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February 4, 2010

Book Notes - David Peace ("Occupied City")

In the Book Notes series, authors create and discuss a music playlist that relates in some way to their recently published book.

David Peace's Red Riding Quartet series of novels are personal favorites, but Occupied City quickly became my favorite Peace novel. The second book in his Tokyo trilogy, Occupied City immerses the reader in postwar Japan, where the story of an infamous mass murder is told by twelve different narrators. Peace's prose is like poetry as the perspectives not only illuminate the mass murder but also paint a gritty picture of postwar Tokyo.

This is a true literary thriller, haunting psychological crime fiction exquisitely penned.

The Independent wrote of the book:

"Peace doesn't simply examine wartime Japan's dark heart. He punches through the rib cage to rip it out, vivisect it, and write page after hallucinatory page in its hot, black blood. A novelisation of real events, Tokyo Year Zero was set in 1946 and stripped back the investigation of a series of rapes and murders. Behind the crimes were yet more crimes – committed by the Kempeitai, Japan's wartime military police."

In his own words, here is David Peace's Book Notes music playlist for his novel, Occupied City:

My novel Occupied City investigates the Teikoku Bank Massacre which occurred in Tokyo in 1948. I wrote my novel while I was living in Tokyo in 2008. I did listen to some old music from 1948 as I was writing, but mainly these were the voices – with some explanation - in my ears:

Mikami Kan – Not a band but a man and a voice and what a voice. Hardcore ultra-violent folk from 1970 to now. Lyrically the missing link between Phil Ochs and Throbbing Gristle, or is that Jandek?

JA Caesar - Not a band either. But Terayama Shuji was the Pasolini of Japan – poet, playwright, film maker and agent-provocateur – and Caesar was the man behind his soundtracks. Terayama is dead, but Caesar lives.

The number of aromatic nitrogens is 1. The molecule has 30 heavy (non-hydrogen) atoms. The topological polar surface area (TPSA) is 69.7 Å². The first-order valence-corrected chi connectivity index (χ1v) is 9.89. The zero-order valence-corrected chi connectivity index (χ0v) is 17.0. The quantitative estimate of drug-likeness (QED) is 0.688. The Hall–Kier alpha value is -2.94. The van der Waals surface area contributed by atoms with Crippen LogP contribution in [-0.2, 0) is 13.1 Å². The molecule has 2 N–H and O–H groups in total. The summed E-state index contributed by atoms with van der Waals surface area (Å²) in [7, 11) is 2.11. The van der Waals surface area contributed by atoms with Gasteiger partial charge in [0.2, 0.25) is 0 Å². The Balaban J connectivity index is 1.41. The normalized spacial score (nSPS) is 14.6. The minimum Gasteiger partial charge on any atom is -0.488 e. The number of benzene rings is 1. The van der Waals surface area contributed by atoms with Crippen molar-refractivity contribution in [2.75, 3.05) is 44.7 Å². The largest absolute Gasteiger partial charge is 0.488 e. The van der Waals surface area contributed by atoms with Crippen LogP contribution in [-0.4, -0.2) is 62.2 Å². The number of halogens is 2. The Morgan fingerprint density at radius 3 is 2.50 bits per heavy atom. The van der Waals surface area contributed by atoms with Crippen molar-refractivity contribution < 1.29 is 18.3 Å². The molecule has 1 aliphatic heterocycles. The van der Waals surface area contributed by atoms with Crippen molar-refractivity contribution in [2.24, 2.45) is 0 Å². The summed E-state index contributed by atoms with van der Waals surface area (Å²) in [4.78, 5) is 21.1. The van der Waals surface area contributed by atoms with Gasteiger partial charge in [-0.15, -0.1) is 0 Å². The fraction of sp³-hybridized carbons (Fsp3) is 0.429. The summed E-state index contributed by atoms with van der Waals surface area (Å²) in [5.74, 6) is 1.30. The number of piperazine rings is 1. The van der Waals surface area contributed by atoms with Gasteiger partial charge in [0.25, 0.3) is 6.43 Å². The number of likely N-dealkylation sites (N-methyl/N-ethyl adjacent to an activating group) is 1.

The Stalin – The Sex Pistols of Japan (to continue the Western references) but singer Endo Michiro will never appear on a reality / celebrity TV. In other words, he still means it, man. Best album: Stop Jap from 1982.

Inu – The yang to Endo & the Stalin’s yin. One classic 1981 album, then split. Singer Machida Kō went on to win the Akutagawa Prize for his novel Kiregire.

Togawa Jun – As well as her solo work, she is also the operatic voice behind Yapoos and Guernica. Unique in every way. Try Yapoos Keikaku.

Kinniku Shōjo Tai – Fronted by another genius, Ōtsuki Kenji. The early stuff on Toy’s Factory (as compiled on Kinshō No Daisharin) remains their best work.

Ningen Isu – The first Japanese band I ever saw and still the very best; Black Sabbath reborn in the Tōhoku region of Japan. Fifteen albums to date and you need them all.

Sigh – The first ever Black Metal group in Japan. Probably more popular outside of Japan, so the one band on this list you can actually go out and buy (new album out now: Scenes from Hell).

Inugami Circus Dan – All of the above bands rock and rolled into one, fronted by The Dog God demon-ess Inugami Kyoko. They also play live regularly (and brilliantly) so, on the off-chance you find yourself in Tokyo, check out http://www.inugami.jp/.

Azarashi – The spiritual heirs of the Stalin; only one obscure CD and very few live shows – the way it ought to be - BUT check out vocalist Meguko’s My Space page - and hear what you’re missing.

I also could mention Asakawa Maki, Les Rallizes Dénudés, Kousokuya, Tetsuo Furudate, Ran Yoko, Inoue Yosui, YMO, Ruins, SS, Auto-Mod, The Comes, Gastunk, Gauze, Crow, Hi-Technology Suicide, Gargoyle, Kokeshi Doll, Boris, Gonin-Ish, Church of Misery, Green Machine, Corrupted, Nightmare, Swarmm, Envy, Muga, Abraham Cross, Gallhammer, Coffins, Gyu-sha Ningen, Ha Ha Lemon, Ikochi, Ningenkakuseiki and the mighty, mighty Yojimbo.

David Peace and Occupied City links:

the author's Wikipedia entry

The Asian Review of Books review
Booked Out review
Bookgeeks review
Bookmunch review
Financial Times review
Guardian review
Independent review
Japan Times review
Los Angeles Times review
M/C Reviews review
New Statesman review
Observer review
Scotsman review
Telegraph review
Times Online review

Bookhugger interview with the author
Independent profile of the author
Peter Geoghegan's Blog interview with the author
Scotsman interview with the author

also at Largehearted Boy:

other Book Notes submissions (authors create playlists for their book)

52 Books, 52 Weeks (a yearly reading project)
Antiheroines (interviews with up and coming female comics artists)
Atomic Books Comics Preview (weekly comics & graphic novel highlights)
guest book reviews
Largehearted Word (weekly new book highlights)
musician/author interviews
Note Books (musicians discuss literature)


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